SNOOP LION – Reincarnated (2013 Vice films)
Directed by Andy Capper
What the hell? It’s not April 1. Are you on the wrong site?
Nope, it’s me, LeBrain. And today we’re going to be talking about a Snoop Lion movie. Snoop Lion, aka the artist formerly known as Snoop Dogg.
It may surprise you to learn that Snoop Dogg/Lion entertains me. It was one of my old staff guys, Matty K, who exposed me to Snoop’s music. I enjoyed the humour in the lyrics and his smoove voice. He’s funny. And, let’s face it, who didn’t think he kicked ass as Huggy Bear in Starsky and Hutch?
Reincarnated is a documentary that chronicles Snoop’s transformation from gangsta to peaceful Rasta. This process included a visit to Jamaica, to record his first ever Reggae album (Reincarnated) with such talented artists as Bunny Wailer, Damien Marley and Stewart Copeland of The Police. (Snoop: “We got the drummer from The fuckin’ Po-lice!”) He also had the last surviving Wailer. The creative process of the album is observed, and it’s always fascinating to me, to watch songs evolve. Snoop’s singing voice does well with Reggae. He is a natural fit, and he had some damn good guidance there in Kingston.
Snoop discusses his early adult life as a pimp bluntly and honestly, but says that he wasn’t comfortable with that lifestyle and image any longer after his friend Tupac Shakur was killed. The night Tupac died is described in full detail; a heavy moment in the film. After this, Snoop decided on a change of lyrical direction, under the guidance of Master P of No Limits records. Louis Farrakhan became a guiding force to Snoop at this time, and Snoop was inspired by the Nation of Islam to clean up his act. The process of transformation led him to many moments of epiphany, but the death of his friend Nate Dogg in 2011 really hit him hard.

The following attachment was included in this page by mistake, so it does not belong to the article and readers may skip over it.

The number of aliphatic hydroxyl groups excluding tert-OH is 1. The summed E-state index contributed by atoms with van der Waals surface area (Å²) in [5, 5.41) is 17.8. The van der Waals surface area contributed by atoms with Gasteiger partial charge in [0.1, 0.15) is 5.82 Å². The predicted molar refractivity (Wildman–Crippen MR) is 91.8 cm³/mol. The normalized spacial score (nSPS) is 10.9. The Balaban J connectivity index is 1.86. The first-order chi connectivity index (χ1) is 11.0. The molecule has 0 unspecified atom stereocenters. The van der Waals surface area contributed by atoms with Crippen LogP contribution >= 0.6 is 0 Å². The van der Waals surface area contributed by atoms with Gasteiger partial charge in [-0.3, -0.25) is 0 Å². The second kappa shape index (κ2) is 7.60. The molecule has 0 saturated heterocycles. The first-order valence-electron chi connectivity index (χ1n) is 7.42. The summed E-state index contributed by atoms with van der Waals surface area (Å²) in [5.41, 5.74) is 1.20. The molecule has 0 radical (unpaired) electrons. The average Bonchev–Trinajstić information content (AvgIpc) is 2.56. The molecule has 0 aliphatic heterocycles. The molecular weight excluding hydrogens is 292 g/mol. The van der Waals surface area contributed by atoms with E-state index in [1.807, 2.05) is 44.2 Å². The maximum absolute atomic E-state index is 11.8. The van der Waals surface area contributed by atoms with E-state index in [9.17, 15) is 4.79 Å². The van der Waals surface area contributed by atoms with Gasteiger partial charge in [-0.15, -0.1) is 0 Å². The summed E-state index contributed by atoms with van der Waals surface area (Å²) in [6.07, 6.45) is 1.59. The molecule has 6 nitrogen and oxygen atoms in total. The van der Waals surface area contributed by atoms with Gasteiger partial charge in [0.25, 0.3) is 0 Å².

I won’t lie to you, there’s a shit-ton of weed in this movie. One memorable scene involves a trip up a mountain with some local Rastas (where they grow the herb) to smoke the herb. While climbing down the mountain, Snoop’s cousin falls down laughing, and can barely stand, having smoked so much. You will even see Bunny Wailer smoking a pipe made out of a carrot, I shit you not. It’s there, it’s part of it. If that’s not something you need to see, fair enough.
As fascinating, sincere and transformative the movie seems, I did wonder if Snoop has maintained his Rasta values and practices? Or if this too was a phase? In researching for this review I found that Bunny Wailer has since accused Snoop of “outright fraudulent use” of Rastafari. This issue comes up in the film itself in a segment with Bunny. He does not seem to like the commercialization of Rastafarian culture, through popular music, images and style. It seems that since the movie, he lumps Snoop into that category.
Be that as it may, I’m only going to review the film, regardless of that controversy. I enjoyed it, quite a bit actually, and I’m putting the album on my Amazon wishlist.